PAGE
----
I am standing in the middle of a gallery space divided off to form a room smallish in floor area but tall. Surrounding me are huge black and white photos of buildings. All out of focus so that they loom fuzzy and misty, giving the essence of shape but not the detail. They would not work if they were smaller print; they have to be big to have an impact and disorient you a little. There is none of the crisp detail of standard photos that give you the illusion of being able to see something clearly. This is hazy so you have got work at deciding its meaning.
I have a notebook in my hand and start with the name and dates of the photographer (Hiroshi Sugimoto b1948), from the information panel at the entrance of the room. It is useful to put a little stake in the ground as a point of reference, along side the fact that he describes himself as an artist rather than a photographer. Afterwards it is followed by brief, staccato impressions, sometimes there is nothing much to say at others there are things to be be expanded on later. For example I look at the photo of the Twin Towers and cannot help by being blown away by how ghostly it looks. The word ghostly came to me spontaneously and obviously, as it has done to many other people as I now know it is a commonly used adjective for this work, but it was my instant reaction. But this is because of a mixture of an other worldly haziness and the history of what happened on 9/11. How much should outside events affect what you see and how you look, especially as at the time the work was made there were no such connotations? Interesting but now we just cannot avoid that frame. Every time we look at something we bring what we already know. So on with the notes. All is tentative still because that is the way I look at pictures: an initial overview, then details, how do they together? No firm conclusions, play with ideas, move around, look at different parts, come back, look at the whole.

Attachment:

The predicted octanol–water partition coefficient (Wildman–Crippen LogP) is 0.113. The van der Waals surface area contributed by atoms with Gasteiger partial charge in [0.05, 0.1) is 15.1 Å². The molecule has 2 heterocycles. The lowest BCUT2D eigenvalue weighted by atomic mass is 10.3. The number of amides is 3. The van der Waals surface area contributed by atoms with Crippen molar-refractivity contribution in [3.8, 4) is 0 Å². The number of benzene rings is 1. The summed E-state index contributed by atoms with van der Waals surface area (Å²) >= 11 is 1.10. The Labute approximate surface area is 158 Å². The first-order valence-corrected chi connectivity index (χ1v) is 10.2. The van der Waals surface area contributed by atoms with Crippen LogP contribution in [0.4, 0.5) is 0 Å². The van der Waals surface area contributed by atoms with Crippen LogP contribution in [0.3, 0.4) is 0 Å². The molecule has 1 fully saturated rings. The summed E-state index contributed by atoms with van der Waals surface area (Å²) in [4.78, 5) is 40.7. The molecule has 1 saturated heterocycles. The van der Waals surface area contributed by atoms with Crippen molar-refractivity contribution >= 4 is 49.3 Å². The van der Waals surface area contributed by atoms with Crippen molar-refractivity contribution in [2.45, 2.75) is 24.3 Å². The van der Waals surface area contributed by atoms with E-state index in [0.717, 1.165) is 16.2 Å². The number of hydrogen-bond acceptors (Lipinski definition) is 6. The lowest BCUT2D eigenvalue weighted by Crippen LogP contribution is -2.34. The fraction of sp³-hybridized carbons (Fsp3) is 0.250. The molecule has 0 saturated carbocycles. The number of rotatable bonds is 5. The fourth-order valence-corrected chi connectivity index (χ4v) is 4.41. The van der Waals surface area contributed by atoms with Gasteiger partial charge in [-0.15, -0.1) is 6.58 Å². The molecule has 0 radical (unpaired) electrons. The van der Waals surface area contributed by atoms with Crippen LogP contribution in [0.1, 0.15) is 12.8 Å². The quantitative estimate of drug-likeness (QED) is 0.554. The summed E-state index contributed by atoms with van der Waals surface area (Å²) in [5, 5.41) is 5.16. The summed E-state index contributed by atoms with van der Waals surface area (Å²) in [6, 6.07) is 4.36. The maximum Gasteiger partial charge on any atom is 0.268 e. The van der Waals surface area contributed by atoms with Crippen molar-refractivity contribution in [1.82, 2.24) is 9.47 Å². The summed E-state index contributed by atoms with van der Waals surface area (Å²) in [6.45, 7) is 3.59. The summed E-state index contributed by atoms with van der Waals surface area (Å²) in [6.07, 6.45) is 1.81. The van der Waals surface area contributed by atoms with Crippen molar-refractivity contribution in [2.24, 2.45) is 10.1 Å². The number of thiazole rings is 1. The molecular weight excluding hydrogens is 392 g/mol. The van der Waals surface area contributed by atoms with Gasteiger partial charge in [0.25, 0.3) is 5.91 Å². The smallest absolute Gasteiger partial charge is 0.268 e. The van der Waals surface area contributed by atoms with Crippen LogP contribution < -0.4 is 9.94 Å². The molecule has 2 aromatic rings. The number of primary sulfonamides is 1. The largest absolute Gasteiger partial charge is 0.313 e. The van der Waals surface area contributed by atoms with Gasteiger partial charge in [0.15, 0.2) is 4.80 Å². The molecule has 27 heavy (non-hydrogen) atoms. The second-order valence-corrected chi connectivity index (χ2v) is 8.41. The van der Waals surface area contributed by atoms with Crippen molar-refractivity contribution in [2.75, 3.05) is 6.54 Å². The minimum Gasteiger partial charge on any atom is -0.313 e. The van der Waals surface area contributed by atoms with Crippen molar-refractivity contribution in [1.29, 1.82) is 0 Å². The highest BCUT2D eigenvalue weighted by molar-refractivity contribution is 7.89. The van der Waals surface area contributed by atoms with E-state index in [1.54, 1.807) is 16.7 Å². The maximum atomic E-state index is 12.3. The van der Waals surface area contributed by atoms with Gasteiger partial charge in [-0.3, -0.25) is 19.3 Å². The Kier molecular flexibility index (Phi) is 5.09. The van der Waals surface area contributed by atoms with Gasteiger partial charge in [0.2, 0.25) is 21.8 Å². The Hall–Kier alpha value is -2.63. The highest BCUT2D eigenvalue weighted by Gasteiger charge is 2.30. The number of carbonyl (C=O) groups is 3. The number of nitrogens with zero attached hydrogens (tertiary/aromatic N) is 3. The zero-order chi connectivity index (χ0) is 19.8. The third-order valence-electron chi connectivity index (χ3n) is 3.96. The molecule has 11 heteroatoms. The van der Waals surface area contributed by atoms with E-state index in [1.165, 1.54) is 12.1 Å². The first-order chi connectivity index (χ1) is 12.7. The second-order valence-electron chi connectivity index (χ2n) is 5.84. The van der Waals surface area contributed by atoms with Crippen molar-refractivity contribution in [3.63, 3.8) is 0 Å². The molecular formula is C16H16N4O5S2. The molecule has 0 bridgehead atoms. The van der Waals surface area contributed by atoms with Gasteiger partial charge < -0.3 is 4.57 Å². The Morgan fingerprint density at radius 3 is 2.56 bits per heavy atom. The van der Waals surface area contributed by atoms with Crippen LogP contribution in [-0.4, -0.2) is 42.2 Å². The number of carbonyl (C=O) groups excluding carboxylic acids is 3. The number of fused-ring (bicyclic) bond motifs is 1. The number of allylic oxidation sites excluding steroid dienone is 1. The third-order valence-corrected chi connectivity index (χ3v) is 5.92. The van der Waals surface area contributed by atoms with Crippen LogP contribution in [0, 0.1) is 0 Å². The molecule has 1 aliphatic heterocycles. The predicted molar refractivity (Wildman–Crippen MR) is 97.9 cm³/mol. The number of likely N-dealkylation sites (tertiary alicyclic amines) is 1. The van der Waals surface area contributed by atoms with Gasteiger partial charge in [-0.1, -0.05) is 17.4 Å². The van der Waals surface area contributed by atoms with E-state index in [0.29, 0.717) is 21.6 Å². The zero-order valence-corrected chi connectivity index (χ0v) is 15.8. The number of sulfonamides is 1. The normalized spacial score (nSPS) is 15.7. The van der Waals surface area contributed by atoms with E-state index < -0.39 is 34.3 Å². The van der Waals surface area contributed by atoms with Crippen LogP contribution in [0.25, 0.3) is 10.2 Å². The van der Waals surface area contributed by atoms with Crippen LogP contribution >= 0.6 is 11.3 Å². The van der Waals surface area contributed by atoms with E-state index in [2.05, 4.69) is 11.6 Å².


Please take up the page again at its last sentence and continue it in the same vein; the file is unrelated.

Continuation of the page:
I was once told that it is not unreasonable to spend three hours immersing yourself in a painting to try to develop an understanding. I have never spent anywhere near that time in one stretch. I peck at things: look and come back. But nevertheless the idea is that if a work is worthwhile a quick first impression is not enough. You should not rush your judgements. If you go too fast all you are doing is ticking off things from a list.
I am still standing in the middle of the gallery. Time has moved on when the thought comes, unbidden, that what I am doing is exactly the same as what I do when tasting a whisky. The whole process of making sense of what’s in the glass is almost the same. An initial impression then smell balanced by taste then by length and type of finish followed by the memories. There may not be any actual meaning in a glass of whisky: no comment on the state of the world, no amusing juxtaposition of concepts, nor an exploration of an intellectual tradition. None of that. But there is a sense to be made through sorting and sifting the sensory inputs, searching for associations. There are mental shapes to be formed. Most importantly though, in exactly the same way, the process might be rushed but it is better if it is not.
In my previous blog I wrote about the blind tasting for the TWE Whisky of the Year and how the Clynelish grew and changed throughout the evening. I really liked that. It is one of the reasons why it feels as if whisky has life.
Now back to those photographs.
The exhibition Constructing Worlds: Photography and Architecture in the Modern Age continues at the Barbican until 11th January